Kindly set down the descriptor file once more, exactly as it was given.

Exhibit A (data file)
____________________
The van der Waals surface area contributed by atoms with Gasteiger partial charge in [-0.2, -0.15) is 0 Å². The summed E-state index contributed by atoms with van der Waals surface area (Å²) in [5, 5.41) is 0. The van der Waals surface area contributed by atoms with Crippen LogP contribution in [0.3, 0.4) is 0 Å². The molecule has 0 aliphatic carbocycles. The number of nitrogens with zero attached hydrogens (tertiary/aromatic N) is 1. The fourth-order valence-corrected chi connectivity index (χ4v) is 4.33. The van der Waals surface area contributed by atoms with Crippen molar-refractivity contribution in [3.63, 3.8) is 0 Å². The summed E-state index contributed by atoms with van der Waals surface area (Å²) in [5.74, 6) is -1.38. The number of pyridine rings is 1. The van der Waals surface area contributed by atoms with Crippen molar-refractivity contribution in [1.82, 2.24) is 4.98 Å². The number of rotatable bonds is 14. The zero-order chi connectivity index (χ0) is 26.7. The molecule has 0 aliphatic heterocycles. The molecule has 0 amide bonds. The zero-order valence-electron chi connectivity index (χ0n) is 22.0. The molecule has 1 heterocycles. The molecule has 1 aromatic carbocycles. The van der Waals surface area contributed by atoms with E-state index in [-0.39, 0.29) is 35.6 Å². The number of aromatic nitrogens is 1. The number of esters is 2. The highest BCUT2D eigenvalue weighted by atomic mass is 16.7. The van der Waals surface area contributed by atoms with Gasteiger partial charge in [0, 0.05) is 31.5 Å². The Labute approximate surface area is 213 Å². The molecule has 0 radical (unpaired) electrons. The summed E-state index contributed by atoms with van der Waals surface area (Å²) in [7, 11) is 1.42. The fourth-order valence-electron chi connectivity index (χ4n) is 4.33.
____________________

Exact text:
The van der Waals surface area contributed by atoms with Gasteiger partial charge in [-0.2, -0.15) is 0 Å². The summed E-state index contributed by atoms with van der Waals surface area (Å²) in [5, 5.41) is 0. The van der Waals surface area contributed by atoms with Crippen LogP contribution in [0.3, 0.4) is 0 Å². The molecule has 0 aliphatic carbocycles. The number of nitrogens with zero attached hydrogens (tertiary/aromatic N) is 1. The fourth-order valence-corrected chi connectivity index (χ4v) is 4.33. The van der Waals surface area contributed by atoms with Crippen molar-refractivity contribution in [3.63, 3.8) is 0 Å². The summed E-state index contributed by atoms with van der Waals surface area (Å²) in [5.74, 6) is -1.38. The number of pyridine rings is 1. The van der Waals surface area contributed by atoms with Crippen molar-refractivity contribution in [1.82, 2.24) is 4.98 Å². The number of rotatable bonds is 14. The zero-order chi connectivity index (χ0) is 26.7. The molecule has 0 aliphatic heterocycles. The molecule has 0 amide bonds. The zero-order valence-electron chi connectivity index (χ0n) is 22.0. The molecule has 1 heterocycles. The molecule has 1 aromatic carbocycles. The van der Waals surface area contributed by atoms with E-state index in [-0.39, 0.29) is 35.6 Å². The number of aromatic nitrogens is 1. The number of esters is 2. The highest BCUT2D eigenvalue weighted by atomic mass is 16.7. The van der Waals surface area contributed by atoms with Gasteiger partial charge in [0, 0.05) is 31.5 Å². The Labute approximate surface area is 213 Å². The molecule has 0 radical (unpaired) electrons. The summed E-state index contributed by atoms with van der Waals surface area (Å²) in [7, 11) is 1.42. The fourth-order valence-electron chi connectivity index (χ4n) is 4.33.